Q & A
Buying a safe does not have to be complicated, below are some of the more common points you may wish to consider.
This is defined as 'The amount an insurance company will cover in a safe/cabinet overnight'. If this is of importance, it is worthwhile to check with your insurer what level of cover they will offer.
Safes are available in various qualities and quality is defined as 'how resistant to attack'. The higher the level of cash or valuables being left in the safe, the better the quality. As quality increases, then generally the body of the safe becomes thicker as does the door. This is due to more barrier materials being used in construction to impede attack.
Insurers categorise safes in relation to the protection offered. Typically insurers multiply the cash rating given to a safe by ten to give the level of cover for valuables.
Safe Grade Cash Rating K (jewellery x 10)
Size will depend upon what will be stored in the safe. It is advisable to gather items together to decide what space will be required. Will items such as jewellery be kept in boxes? Are paper documents or datamedia being stored? The latter would require superior fire protection.
The two deciding factors are accessibility and cost. Generally, safes are quite heavy and from a cost perspective it is more economical to fit on a ground floor location. Larger and heavier safes are more expensive and in some instances cannot be taken above ground floor level due to their weight. If jewellery is being stored it may be more preferable to have the safe in the bedroom as this is usually where jewellery is put on and removed.
A loft is not considered a strong option as only low quality safes are light enough to carry up ladders. Garages are only usually considered by insurers if they are located within an alarmed area. Basements may be used provided they are not damp as when the safe is fixed, moisture can rise up the bolt thread and affect safe contents. Underfloor safes can usually only be fitted at ground floor level in a solid floor.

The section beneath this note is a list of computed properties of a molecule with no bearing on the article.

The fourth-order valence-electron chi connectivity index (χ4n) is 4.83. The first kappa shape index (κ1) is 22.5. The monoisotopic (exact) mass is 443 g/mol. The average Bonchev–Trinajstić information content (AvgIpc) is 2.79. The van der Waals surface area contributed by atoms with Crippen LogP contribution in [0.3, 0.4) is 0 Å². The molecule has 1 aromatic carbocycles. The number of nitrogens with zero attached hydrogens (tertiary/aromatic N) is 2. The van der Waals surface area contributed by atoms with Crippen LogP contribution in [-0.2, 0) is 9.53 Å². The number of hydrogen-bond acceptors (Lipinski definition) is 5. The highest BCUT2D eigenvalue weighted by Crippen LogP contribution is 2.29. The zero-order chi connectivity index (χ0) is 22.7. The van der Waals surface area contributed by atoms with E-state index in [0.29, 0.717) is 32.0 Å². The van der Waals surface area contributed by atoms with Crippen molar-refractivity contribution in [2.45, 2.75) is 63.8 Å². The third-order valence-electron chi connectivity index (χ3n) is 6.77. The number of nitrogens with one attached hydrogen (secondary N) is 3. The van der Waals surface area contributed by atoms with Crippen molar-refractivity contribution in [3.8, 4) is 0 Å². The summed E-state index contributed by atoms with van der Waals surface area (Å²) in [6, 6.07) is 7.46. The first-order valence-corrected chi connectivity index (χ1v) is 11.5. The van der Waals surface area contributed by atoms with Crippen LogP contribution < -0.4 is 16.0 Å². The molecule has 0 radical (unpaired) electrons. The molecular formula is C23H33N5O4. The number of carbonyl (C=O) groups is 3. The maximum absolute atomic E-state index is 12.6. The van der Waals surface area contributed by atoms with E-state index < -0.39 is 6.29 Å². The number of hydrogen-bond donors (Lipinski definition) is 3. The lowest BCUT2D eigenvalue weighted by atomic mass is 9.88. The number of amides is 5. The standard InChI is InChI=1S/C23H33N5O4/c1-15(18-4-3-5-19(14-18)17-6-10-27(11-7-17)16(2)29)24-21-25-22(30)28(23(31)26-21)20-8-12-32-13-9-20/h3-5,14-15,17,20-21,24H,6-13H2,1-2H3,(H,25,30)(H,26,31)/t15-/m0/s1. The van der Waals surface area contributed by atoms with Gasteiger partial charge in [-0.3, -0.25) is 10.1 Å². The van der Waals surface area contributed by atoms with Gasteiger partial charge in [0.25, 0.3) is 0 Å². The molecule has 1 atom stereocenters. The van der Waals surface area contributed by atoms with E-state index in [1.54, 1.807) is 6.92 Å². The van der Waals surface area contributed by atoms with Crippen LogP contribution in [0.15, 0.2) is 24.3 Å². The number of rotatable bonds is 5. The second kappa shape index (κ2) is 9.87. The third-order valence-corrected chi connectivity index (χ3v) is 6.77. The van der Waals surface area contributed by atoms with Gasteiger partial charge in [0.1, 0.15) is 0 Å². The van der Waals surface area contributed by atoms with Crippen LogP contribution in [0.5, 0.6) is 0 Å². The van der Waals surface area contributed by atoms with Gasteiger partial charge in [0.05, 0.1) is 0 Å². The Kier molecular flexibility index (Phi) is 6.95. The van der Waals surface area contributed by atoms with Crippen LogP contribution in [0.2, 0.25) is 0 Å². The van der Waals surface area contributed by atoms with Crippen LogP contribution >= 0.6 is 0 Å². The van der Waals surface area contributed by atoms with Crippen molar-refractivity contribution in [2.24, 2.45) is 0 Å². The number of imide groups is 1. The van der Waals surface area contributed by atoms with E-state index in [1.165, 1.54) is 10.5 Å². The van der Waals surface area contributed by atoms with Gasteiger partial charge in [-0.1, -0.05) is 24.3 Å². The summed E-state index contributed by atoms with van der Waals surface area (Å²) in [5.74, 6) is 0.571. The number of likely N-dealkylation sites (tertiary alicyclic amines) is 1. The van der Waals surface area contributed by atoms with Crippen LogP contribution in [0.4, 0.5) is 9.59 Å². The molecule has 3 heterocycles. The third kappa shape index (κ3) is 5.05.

Wall Safes - these are installed into a solid wall and cemented into place.
Freestanding Safes - these products usually come with a single base fixing point or wall fixing. Often insurance companies will insist that the safe is fitted by a qualified installer to maintain the correct insurance rating. If a safe is to be fitted within a cupboard this may require strengthening, not only to support its weight but to provide a secure fixing point.
Underfloor Safes - these safes are usually sunk into the floor by digging a hole or construction of a frame where there is a void. The safe is placed into the hole and concrete poured around it.
Safes for protecting valuables (burglary) offer limited fire protection for paper documents. In general, this is either for thirty minutes or one hour. Should you specifically require fire protection, please contact us for advice.
Key Lock - a manual key operated lock (key length will vary dependent on grade of safe).
Mechanical Combination - a mechanical keyless dial lock with changeable combination.
Electronic lock - an electronically operated keypad lock with a changeable combination.
Additional features available: